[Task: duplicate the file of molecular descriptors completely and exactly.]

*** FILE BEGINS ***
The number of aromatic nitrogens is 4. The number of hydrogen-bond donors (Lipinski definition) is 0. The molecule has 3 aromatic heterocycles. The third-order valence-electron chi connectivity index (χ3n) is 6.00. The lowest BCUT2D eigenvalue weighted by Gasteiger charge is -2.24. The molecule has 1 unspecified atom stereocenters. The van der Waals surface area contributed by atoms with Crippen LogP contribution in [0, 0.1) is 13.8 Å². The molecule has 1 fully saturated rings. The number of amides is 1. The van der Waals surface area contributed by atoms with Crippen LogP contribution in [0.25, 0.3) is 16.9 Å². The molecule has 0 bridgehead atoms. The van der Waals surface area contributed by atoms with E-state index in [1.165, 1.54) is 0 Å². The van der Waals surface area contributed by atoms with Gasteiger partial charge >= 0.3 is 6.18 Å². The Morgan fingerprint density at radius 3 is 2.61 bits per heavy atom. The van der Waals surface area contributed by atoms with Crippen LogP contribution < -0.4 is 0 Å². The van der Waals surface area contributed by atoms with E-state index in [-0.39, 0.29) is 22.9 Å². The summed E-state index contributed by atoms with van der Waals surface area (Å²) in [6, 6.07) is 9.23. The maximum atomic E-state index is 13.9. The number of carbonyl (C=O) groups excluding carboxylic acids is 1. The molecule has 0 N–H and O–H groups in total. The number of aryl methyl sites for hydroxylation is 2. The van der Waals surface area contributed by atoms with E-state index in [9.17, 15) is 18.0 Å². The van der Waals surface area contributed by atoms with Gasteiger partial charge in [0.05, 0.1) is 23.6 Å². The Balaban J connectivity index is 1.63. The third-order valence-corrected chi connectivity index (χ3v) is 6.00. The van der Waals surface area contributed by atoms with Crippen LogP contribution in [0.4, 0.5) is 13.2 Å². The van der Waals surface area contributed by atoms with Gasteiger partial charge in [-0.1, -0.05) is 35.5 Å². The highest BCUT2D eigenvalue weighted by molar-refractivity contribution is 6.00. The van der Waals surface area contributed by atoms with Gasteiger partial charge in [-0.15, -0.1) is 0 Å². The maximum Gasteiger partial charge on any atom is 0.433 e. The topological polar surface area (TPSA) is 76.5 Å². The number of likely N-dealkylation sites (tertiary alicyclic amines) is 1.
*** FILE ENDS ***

The number of aromatic nitrogens is 4. The number of hydrogen-bond donors (Lipinski definition) is 0. The molecule has 3 aromatic heterocycles. The third-order valence-electron chi connectivity index (χ3n) is 6.00. The lowest BCUT2D eigenvalue weighted by Gasteiger charge is -2.24. The molecule has 1 unspecified atom stereocenters. The van der Waals surface area contributed by atoms with Crippen LogP contribution in [0, 0.1) is 13.8 Å². The molecule has 1 fully saturated rings. The number of amides is 1. The van der Waals surface area contributed by atoms with Crippen LogP contribution in [0.25, 0.3) is 16.9 Å². The molecule has 0 bridgehead atoms. The van der Waals surface area contributed by atoms with E-state index in [1.165, 1.54) is 0 Å². The van der Waals surface area contributed by atoms with Gasteiger partial charge >= 0.3 is 6.18 Å². The Morgan fingerprint density at radius 3 is 2.61 bits per heavy atom. The van der Waals surface area contributed by atoms with Crippen LogP contribution < -0.4 is 0 Å². The van der Waals surface area contributed by atoms with E-state index in [-0.39, 0.29) is 22.9 Å². The summed E-state index contributed by atoms with van der Waals surface area (Å²) in [6, 6.07) is 9.23. The maximum atomic E-state index is 13.9. The number of carbonyl (C=O) groups excluding carboxylic acids is 1. The molecule has 0 N–H and O–H groups in total. The number of aryl methyl sites for hydroxylation is 2. The van der Waals surface area contributed by atoms with E-state index in [9.17, 15) is 18.0 Å². The van der Waals surface area contributed by atoms with Gasteiger partial charge in [0.05, 0.1) is 23.6 Å². The Balaban J connectivity index is 1.63. The third-order valence-corrected chi connectivity index (χ3v) is 6.00. The van der Waals surface area contributed by atoms with Crippen LogP contribution in [0.4, 0.5) is 13.2 Å². The van der Waals surface area contributed by atoms with Gasteiger partial charge in [-0.1, -0.05) is 35.5 Å². The highest BCUT2D eigenvalue weighted by molar-refractivity contribution is 6.00. The van der Waals surface area contributed by atoms with Gasteiger partial charge in [-0.15, -0.1) is 0 Å². The maximum Gasteiger partial charge on any atom is 0.433 e. The topological polar surface area (TPSA) is 76.5 Å². The number of likely N-dealkylation sites (tertiary alicyclic amines) is 1.